Syrah from Italy
A slightly out of the box pairing as Italy is not exactly known for Syrah but there is an amazing DOC called Cortona in Tuscany which is dedicated to producing high quality wines from Syrah.
More oriented towards black fruit, with lots of black pepper, game, tobacco, meat and leather aromas it will pair amazingly with the beef stew.
Malbec from Argentina
A great grape variety that found its place in Argentina, it produces wines with a core of blue fruit with hints of black fruit. It has smooth, velvety tannins, medium to full body, high acidity and nice dark chocolate aromas.
Pinot Noir from Oregon
This is a good alternative for a more pricey Pinot Noir from Burgundy. Made in a similar style, these earthy Pinot Noirs from Willamette valley make a great pairing for beef stew.
Red fruit aromas, earth, leather and forest floor aromas will make a sophisticated pairing with your main course.
Best White Wine To Drink With Boeuf Bourguignon
Now white wines wouldn’t be our first recommendation when it comes to beef stew and there is a reason for that. The texture and the acidity of white wines, alongside their body won’t do much good for your dining experience but in case you prefer having whites over reds, we will mention a couple of good options for you.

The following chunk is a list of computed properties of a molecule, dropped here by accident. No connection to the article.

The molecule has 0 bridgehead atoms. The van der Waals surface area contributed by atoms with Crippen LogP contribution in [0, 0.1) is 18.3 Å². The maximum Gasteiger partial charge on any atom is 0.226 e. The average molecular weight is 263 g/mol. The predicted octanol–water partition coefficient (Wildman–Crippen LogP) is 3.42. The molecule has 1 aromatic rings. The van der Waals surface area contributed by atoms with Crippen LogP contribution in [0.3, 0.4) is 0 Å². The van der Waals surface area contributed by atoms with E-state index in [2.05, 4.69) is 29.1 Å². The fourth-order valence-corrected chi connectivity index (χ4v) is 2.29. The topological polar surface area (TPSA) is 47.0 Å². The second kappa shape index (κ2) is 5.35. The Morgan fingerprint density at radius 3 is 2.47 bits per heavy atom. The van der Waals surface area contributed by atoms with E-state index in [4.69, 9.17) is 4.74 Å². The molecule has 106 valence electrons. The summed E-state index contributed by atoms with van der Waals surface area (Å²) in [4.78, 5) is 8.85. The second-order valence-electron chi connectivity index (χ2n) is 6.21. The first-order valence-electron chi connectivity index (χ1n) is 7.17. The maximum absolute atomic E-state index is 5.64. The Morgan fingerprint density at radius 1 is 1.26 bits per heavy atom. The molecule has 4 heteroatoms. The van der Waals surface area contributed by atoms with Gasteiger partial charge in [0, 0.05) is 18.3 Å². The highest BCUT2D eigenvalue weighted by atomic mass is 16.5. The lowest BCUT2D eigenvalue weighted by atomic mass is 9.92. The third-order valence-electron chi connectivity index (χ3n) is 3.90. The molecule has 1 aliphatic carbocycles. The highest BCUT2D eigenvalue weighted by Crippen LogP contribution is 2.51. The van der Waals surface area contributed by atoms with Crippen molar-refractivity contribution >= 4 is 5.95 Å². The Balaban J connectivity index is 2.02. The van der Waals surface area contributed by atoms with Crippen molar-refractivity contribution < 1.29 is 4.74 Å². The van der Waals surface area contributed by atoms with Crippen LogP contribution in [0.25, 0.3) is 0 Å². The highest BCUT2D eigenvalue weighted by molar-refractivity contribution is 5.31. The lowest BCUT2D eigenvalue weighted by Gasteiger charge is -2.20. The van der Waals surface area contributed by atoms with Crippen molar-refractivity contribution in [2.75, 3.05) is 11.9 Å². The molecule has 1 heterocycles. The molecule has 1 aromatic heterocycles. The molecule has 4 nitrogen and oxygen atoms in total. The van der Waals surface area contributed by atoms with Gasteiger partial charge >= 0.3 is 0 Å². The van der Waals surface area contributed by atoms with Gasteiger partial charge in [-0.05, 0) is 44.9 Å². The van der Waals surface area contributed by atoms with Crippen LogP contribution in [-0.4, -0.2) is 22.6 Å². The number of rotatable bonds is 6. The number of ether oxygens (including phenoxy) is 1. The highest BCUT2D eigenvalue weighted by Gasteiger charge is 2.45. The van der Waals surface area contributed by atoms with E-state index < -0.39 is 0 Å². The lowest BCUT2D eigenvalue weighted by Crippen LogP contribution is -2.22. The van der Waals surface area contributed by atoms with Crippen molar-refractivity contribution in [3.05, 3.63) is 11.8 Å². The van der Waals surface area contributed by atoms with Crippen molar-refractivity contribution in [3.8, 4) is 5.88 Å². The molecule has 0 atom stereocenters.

Chardonnay from Burgundy
We would recommend staying in the region from where the dish hails. Having a good Chardonnay from Burgundy is not difficult but we would recommend the same as we did for the Pinot Noir from the region. Go for a village wine from Cote de Beaune for a fuller body and a good fresh acidity. Puligny-Montrachet are usually a bit more earthy, with lots of oak influence. For a more buttery expression go for a Meursault.
Chenin blanc from South Africa
A good Chenin Blanc from a warmer climate region of South Africa could be able to stand up to a heavy dish such as this beef stew. They are usually aged in oak, some even fermented in barrels which will give a more rich mouthfeel and a fuller body.
If you don’t want a red wine and would like to venture out a bit from your comfort zone, we would recommend trying an orange wine. These are wines made from white grapes, with red winemaking methods. There is more skin contact and sometimes fermentation on the skins of the grapes which gives a fuller body and much more complex aromas. One of our favorites is Ribolla Gialla from north-east Italy, grown right on the border with Slovenia.
Best Wine To Drink With Boeuf Bourguignon
We will shortlist some of our recommendations here, just to make your choice a bit easier.
These wines will make great pairings due to their tannins, body, structure and flavor profile.
- Pinot Noir from Burgundy
- Tempranillo from Spain
- Pinot Noir from Oregon
- Syrah from Italy
- Malbec from Argentina